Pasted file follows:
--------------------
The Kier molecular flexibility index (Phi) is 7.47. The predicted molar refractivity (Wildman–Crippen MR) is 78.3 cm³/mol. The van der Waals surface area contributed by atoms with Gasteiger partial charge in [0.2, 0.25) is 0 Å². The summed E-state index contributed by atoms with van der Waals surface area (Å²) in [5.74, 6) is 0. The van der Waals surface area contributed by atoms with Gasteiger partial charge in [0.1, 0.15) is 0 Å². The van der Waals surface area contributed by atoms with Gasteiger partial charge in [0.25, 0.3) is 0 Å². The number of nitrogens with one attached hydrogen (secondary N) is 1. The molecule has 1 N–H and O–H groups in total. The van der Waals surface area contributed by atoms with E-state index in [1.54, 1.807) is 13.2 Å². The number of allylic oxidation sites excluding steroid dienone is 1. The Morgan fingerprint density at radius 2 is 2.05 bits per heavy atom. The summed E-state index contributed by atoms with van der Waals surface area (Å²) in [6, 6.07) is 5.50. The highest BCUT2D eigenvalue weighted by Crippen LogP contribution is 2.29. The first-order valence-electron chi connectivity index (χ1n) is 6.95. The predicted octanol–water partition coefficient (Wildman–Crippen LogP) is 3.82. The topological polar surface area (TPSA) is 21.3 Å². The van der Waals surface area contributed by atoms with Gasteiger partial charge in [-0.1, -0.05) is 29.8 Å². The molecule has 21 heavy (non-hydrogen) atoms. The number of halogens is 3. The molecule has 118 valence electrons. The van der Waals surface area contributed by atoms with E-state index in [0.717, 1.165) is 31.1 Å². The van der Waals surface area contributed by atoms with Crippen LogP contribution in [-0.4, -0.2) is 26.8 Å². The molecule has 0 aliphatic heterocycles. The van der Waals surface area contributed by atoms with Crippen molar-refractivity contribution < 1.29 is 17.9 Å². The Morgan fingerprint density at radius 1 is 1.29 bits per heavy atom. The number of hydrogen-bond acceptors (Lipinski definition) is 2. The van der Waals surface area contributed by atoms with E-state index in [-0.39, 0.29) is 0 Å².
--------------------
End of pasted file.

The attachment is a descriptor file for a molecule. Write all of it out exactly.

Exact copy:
The Kier molecular flexibility index (Phi) is 7.47. The predicted molar refractivity (Wildman–Crippen MR) is 78.3 cm³/mol. The van der Waals surface area contributed by atoms with Gasteiger partial charge in [0.2, 0.25) is 0 Å². The summed E-state index contributed by atoms with van der Waals surface area (Å²) in [5.74, 6) is 0. The van der Waals surface area contributed by atoms with Gasteiger partial charge in [0.1, 0.15) is 0 Å². The van der Waals surface area contributed by atoms with Gasteiger partial charge in [0.25, 0.3) is 0 Å². The number of nitrogens with one attached hydrogen (secondary N) is 1. The molecule has 1 N–H and O–H groups in total. The van der Waals surface area contributed by atoms with E-state index in [1.54, 1.807) is 13.2 Å². The number of allylic oxidation sites excluding steroid dienone is 1. The Morgan fingerprint density at radius 2 is 2.05 bits per heavy atom. The summed E-state index contributed by atoms with van der Waals surface area (Å²) in [6, 6.07) is 5.50. The highest BCUT2D eigenvalue weighted by Crippen LogP contribution is 2.29. The first-order valence-electron chi connectivity index (χ1n) is 6.95. The predicted octanol–water partition coefficient (Wildman–Crippen LogP) is 3.82. The topological polar surface area (TPSA) is 21.3 Å². The van der Waals surface area contributed by atoms with Gasteiger partial charge in [-0.1, -0.05) is 29.8 Å². The molecule has 21 heavy (non-hydrogen) atoms. The number of halogens is 3. The molecule has 118 valence electrons. The van der Waals surface area contributed by atoms with E-state index in [0.717, 1.165) is 31.1 Å². The van der Waals surface area contributed by atoms with Crippen LogP contribution in [-0.4, -0.2) is 26.8 Å². The molecule has 0 aliphatic heterocycles. The van der Waals surface area contributed by atoms with Crippen molar-refractivity contribution < 1.29 is 17.9 Å². The Morgan fingerprint density at radius 1 is 1.29 bits per heavy atom. The number of hydrogen-bond acceptors (Lipinski definition) is 2. The van der Waals surface area contributed by atoms with E-state index in [-0.39, 0.29) is 0 Å².